Senior Member
There is a website about this computer ( ) written by the inventor himself.

It would be easy to replicate using a PICAXE, but why would you want to ?

I reminds me of the electronic calculator I was tempted to build ( Practical Electronics mag, late 70's sometime ). Dozens of TTL chips, miles of wire wrap, and a 10 month project. By the time the last part was published Sinclair had the Cambridge on sale for £30. It rather took the edge off building a desktop machine.

EDIT: I just found a scan of the project, it was 1972 !


Senior Member
Back in college during the early 70s, an acquaintance as part of its PhD dissertation was building a simple computer employing only TTL chips.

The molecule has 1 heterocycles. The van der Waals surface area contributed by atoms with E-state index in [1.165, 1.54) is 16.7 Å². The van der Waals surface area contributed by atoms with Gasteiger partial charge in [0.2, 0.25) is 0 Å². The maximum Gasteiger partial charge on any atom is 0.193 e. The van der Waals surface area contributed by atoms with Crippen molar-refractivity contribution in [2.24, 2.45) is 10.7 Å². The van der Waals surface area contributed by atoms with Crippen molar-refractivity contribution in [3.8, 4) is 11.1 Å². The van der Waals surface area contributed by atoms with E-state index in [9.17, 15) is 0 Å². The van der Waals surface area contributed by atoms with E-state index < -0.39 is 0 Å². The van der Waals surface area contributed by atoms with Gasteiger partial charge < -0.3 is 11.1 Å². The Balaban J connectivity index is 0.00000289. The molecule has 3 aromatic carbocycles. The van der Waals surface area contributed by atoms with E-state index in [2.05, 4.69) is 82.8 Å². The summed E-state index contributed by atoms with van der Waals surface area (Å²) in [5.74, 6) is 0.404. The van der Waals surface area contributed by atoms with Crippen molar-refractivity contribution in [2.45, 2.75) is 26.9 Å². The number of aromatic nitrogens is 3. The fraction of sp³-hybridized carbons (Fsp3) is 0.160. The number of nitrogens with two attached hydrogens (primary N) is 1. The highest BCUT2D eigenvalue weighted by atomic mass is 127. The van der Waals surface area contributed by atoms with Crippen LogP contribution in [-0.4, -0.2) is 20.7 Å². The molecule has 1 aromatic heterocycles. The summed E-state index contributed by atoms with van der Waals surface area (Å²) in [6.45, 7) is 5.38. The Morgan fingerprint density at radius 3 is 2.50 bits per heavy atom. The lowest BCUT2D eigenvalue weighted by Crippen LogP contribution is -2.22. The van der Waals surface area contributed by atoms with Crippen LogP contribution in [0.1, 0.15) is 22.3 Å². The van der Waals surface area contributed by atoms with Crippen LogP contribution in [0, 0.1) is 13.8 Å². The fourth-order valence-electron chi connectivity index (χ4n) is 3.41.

He employed a small army of undergraduates to assist him in the pre-CAD days, where absolutely everything was hand drawn and laid out.

The boards looked very similar to the ones in the photos. Hundreds of TTL packages, hundreds of interconnections, meters and meters of wire.
I was completely in awe that someone could actually understand, much less design, such a machine without getting lost with all the connections and signals.

Fortunately for me, they assigned me the power supply section. It required something like 25 amps @ 5 volts, so it was an all discrete transistor design. Arrays of TO3 transistors in fan-cooled heatsinks.
Part of the supply design was a crowbar circuit, as there was always the distinct possibility that the supply voltage would overshoot and destroy scores of ICs. The crowbar triggered a hefty SCR across the supply lines, clamping the voltage and causing the main fuse to blow.